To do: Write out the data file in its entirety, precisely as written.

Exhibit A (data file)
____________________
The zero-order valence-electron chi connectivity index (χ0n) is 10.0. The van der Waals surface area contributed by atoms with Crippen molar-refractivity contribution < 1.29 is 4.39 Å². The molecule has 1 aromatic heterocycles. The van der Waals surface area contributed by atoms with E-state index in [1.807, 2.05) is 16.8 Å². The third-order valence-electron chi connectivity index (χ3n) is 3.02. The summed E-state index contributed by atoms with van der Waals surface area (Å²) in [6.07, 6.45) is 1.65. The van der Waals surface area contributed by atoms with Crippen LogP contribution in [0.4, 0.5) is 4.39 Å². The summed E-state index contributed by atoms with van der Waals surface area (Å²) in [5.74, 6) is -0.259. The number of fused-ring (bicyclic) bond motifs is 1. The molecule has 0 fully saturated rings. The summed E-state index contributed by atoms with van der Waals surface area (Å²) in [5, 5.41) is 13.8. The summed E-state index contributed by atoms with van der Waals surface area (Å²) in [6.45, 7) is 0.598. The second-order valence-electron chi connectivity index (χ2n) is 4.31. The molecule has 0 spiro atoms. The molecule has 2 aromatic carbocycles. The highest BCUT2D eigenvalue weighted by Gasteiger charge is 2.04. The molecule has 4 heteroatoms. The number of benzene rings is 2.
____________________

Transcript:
The zero-order valence-electron chi connectivity index (χ0n) is 10.0. The van der Waals surface area contributed by atoms with Crippen molar-refractivity contribution < 1.29 is 4.39 Å². The molecule has 1 aromatic heterocycles. The van der Waals surface area contributed by atoms with E-state index in [1.807, 2.05) is 16.8 Å². The third-order valence-electron chi connectivity index (χ3n) is 3.02. The summed E-state index contributed by atoms with van der Waals surface area (Å²) in [6.07, 6.45) is 1.65. The van der Waals surface area contributed by atoms with Crippen LogP contribution in [0.4, 0.5) is 4.39 Å². The summed E-state index contributed by atoms with van der Waals surface area (Å²) in [5.74, 6) is -0.259. The number of fused-ring (bicyclic) bond motifs is 1. The molecule has 0 fully saturated rings. The summed E-state index contributed by atoms with van der Waals surface area (Å²) in [5, 5.41) is 13.8. The summed E-state index contributed by atoms with van der Waals surface area (Å²) in [6.45, 7) is 0.598. The second-order valence-electron chi connectivity index (χ2n) is 4.31. The molecule has 0 spiro atoms. The molecule has 2 aromatic carbocycles. The highest BCUT2D eigenvalue weighted by Gasteiger charge is 2.04. The molecule has 4 heteroatoms. The number of benzene rings is 2.